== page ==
The alarm clock rolls from one end of the cabin to the other, which is what wakes Wade Lamar before the alarm actually sounds. Six weeks have gone by without the alarm going off, because the motion of the ocean is enough for Wade. Six weeks in the North Atlantic is a long time to spend at sea, but this is exactly what floats Wade’s boat.
The whole ordeal began three months ago. Wade works for the Institute for the Study of International Seas – ISIS for short – a non-profit dedicated to protecting marine resources. Three months ago, ISIS began receiving calls from distraught fishermen in the North Atlantic, whose cod catches had dropped by 50% over the last two years. Something was fishy. The fishermen were asking ISIS to look into it.
The task fell to Wade. His specialty – his PhD in fact – was about how changes in the ocean’s temperature can affect sea life. His dissertation focused on coral bleaching, but he felt just as comfortable with cod. Wade began some research and found a pattern which connected the number of tropical storms and hurricanes which formed off the coast of Africa and made landfall in the Americas, with temperature fluctuations in the North Atlantic fisheries. It was enough to write a proposal.
For the following month, Wade was neck-deep in journals and scientific papers, collecting enough evidence for his proposal so that ISIS would fund a scientific research trip to the North Atlantic. He presented his proposal to the ISIS board of directors, a salty group of academics who gave the green light for the trip. The only catch was that they wouldn’t fund a ship, so Wade would have to hitch a ride – a scientific stowaway.
Which is how, six weeks ago, Wade ended up here on the Big Cod – a fishing ship strung with trolling nets and rumbling with the sound of its colossus ice machine for keeping the cod frozen until they reached port to unload and turn their bounty into fish sticks.
Today is the final day of fishing, and Wade’s final day to collect research to see if his hypothesis is true. Wade allows a particularly boisterous wave to roll him out of bed; he gets dressed, and then swings by the galley for a quick bite to eat.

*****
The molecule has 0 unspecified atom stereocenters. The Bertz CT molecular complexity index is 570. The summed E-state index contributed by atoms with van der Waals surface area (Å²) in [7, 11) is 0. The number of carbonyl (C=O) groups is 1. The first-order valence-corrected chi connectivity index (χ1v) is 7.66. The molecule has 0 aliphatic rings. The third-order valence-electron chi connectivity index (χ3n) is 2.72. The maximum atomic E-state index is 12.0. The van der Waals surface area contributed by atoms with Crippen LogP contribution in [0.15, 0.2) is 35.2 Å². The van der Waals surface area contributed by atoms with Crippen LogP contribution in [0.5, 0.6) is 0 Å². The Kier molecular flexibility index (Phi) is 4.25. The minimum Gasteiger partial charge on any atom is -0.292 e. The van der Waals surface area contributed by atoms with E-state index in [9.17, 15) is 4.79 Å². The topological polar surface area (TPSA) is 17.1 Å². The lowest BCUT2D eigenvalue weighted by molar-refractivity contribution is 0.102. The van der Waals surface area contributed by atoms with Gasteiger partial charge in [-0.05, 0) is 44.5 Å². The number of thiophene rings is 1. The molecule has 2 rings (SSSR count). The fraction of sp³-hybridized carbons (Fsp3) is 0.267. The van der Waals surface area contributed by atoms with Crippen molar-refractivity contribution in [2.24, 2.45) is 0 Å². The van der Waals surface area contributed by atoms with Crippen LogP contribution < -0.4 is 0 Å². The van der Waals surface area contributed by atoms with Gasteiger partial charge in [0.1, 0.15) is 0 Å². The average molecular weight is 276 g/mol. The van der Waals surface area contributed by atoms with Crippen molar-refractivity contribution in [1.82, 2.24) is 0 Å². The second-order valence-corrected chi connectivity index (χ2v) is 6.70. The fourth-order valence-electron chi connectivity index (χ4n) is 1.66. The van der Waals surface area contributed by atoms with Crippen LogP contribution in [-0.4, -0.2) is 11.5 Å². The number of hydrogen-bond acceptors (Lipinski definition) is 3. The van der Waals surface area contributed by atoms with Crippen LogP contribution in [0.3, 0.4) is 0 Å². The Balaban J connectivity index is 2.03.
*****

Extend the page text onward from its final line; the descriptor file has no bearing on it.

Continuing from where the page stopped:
“Top o’ the morning to you, Wade!” cries the cook. “Hope you slept through the storm we had last night. It scrambled my eggs – less work for me this morning.”
“I slept fine. Just excited to take my final readings and get back to dry land before we all get scurvy from your cooking.”
Wade continues toward the top deck, but first stops in the locker room to don his full-body rain suit and rubber gloves. He straps on his rescue beacon – for rescuers to find him should he be swept overboard – and gathers his gear. Today Wade plans to take temperatures and salinity samples at six sites as they motor back toward shore.
Wade emerges above deck to a different world. Huge waves crash over the ship, the wind is howling and driving rain pelts Wade as he scrambles to the rail. He momentarily contemplates returning to the warm galley for another cup of coffee, but knows that the ship will be covering a lot of sea today, and wants to take advantage of the range of samples he can collect.
Wade clips himself to the rail and begins to prepare the sampling equipment. A small winch bolted to the deck holds a thousand feet of narrow-gauge cable. Wade attaches a sample beaker – with a remote-controlled lid – to the end of the cable and sends it plunging into the abyss. The idea is to collect temperature and salinity levels from very deep water which should be more stable.
“Should be. . .” Wade thinks to himself.
The day passes quickly with Wade carefully noting each reading in his waterproof notebook and storing the samples for further analysis once he returns to the lab at ISIS. Wade will input the final readings tonight into his oceanic mapping software to create a picture of temperatures and salinity levels in an attempt to understand the dropping cod numbers.
Once the crew is safely back on land, Wade packs up his gear and says goodbye to the captain and his mates. The trip back to ISIS is a long one, but Wade has plenty to do. He thinks ahead to his next steps of interpreting the data and publishing his findings. If his hypothesis is correct, he may even write an article for one of the many oceanographic scientific journals – Briny Depths being his favorite – or present at the yearly Oceanic Research Convention in Ocean City, Maryland.
However it turns out, Wade has earned his salt as an Oceanographer.